The Celebrity Jet vs. The Local Supermarket
Let’s look at the numbers
The average supermarket leaks 875 lbs of 404A refrigerant annually, equating to 3,431,400 pounds of CO2eq per year. With 40,000 supermarkets in the US alone, that adds up to a whopping 137,256,000,000 pounds of CO2eq emissions from refrigerants leaking from these stores every year.
Now compare that to the emissions from the average celebrity jet, which is estimated to be around 6,753,280 pounds of CO2eq per year. Two supermarkets alone emit more CO2eq than the top celebrity jet, and there are 40,000 supermarkets in the US. These numbers clearly demonstrate why refrigerant emissions are so important to address.
Of course, there is a “culture war” element to the celebrity and private jet discussion, whereby people on one side of an argument or ideology can expose the seeming hypocrisy of the other side — and that’s a big reason why people focus their attention on the celebrity jet side.
Refrigerants and climate change
So, how do we reduce refrigerant emissions?
The good news is that there are several solutions available.
First, we can encourage supermarkets and other businesses to switch to refrigerants with lower GWPs, such as hydrocarbons. Hydrocarbons are natural refrigerants that have a much lower impact on the environment than HFCs. They are also more energy efficient, which can help reduce the overall carbon footprint of the business. Several supermarkets have already made the switch to hydrocarbon refrigerants, including Whole Foods and Aldi.
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Second, we can improve the maintenance and repair of refrigeration systems. Many leaks occur due to poor maintenance or faulty equipment. By ensuring that systems are properly maintained and repaired, we can prevent leaks from occurring in the first place. This can be achieved through regular inspections, prompt repairs, and employee training.
Third, we can encourage the recycling and disposal of refrigerants. When refrigerants are disposed of improperly, they can leak into the atmosphere and contribute to climate change. By recycling refrigerants, we can reduce the need for new production and prevent emissions from leaks. This can be achieved through the use of recovery and recycling equipment, as well as proper disposal methods.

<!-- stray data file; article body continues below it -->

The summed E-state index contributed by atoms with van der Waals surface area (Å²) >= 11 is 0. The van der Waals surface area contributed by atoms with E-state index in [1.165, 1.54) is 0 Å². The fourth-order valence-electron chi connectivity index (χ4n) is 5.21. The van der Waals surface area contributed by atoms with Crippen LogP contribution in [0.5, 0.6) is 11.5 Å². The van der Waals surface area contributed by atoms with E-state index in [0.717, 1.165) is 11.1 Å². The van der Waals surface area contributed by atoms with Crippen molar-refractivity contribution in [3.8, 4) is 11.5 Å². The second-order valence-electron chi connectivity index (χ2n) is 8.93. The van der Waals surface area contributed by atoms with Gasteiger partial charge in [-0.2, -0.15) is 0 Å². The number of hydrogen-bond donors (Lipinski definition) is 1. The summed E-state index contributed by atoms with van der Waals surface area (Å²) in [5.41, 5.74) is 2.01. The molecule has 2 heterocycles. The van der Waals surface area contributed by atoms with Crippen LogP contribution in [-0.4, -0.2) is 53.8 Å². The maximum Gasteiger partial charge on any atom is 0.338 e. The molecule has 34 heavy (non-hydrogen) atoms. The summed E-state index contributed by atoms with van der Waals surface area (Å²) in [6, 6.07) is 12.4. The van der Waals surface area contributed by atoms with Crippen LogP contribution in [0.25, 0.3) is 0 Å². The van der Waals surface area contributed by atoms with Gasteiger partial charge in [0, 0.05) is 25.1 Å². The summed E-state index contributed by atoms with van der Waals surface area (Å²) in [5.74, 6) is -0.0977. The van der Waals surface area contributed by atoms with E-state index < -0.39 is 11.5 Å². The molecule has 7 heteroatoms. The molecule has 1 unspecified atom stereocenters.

Finally, we can educate consumers about the importance of reducing refrigerant emissions. By raising awareness about the issue, we can encourage consumers to make more environmentally conscious choices when it comes to their refrigeration needs. For example, consumers can choose to purchase refrigerators and air condition
Can consumers themselves do anything?
While it’s easy to blame the rich and famous for their extravagant lifestyles, we as individual consumers aren’t going to have much influence on their jet-setting ways. However, we can make a difference when it comes to how supermarkets and retailers manage their refrigerants. By encouraging them to take proactive measures to reduce their emissions, we can make a real impact on reducing greenhouse gas emissions.
So next time you’re at the supermarket, take a moment to appreciate the sheer scale of their refrigerant emissions and ponder the impact that small changes could have.
And if you happen to spot a celebrity in their private jet, go ahead and give them a disapproving glare, but remember where the real environmental villains lie – right there in the supermarket aisle and in your HVAC units!
Managing and developing ESG and EHS content for Trakref since early 2023.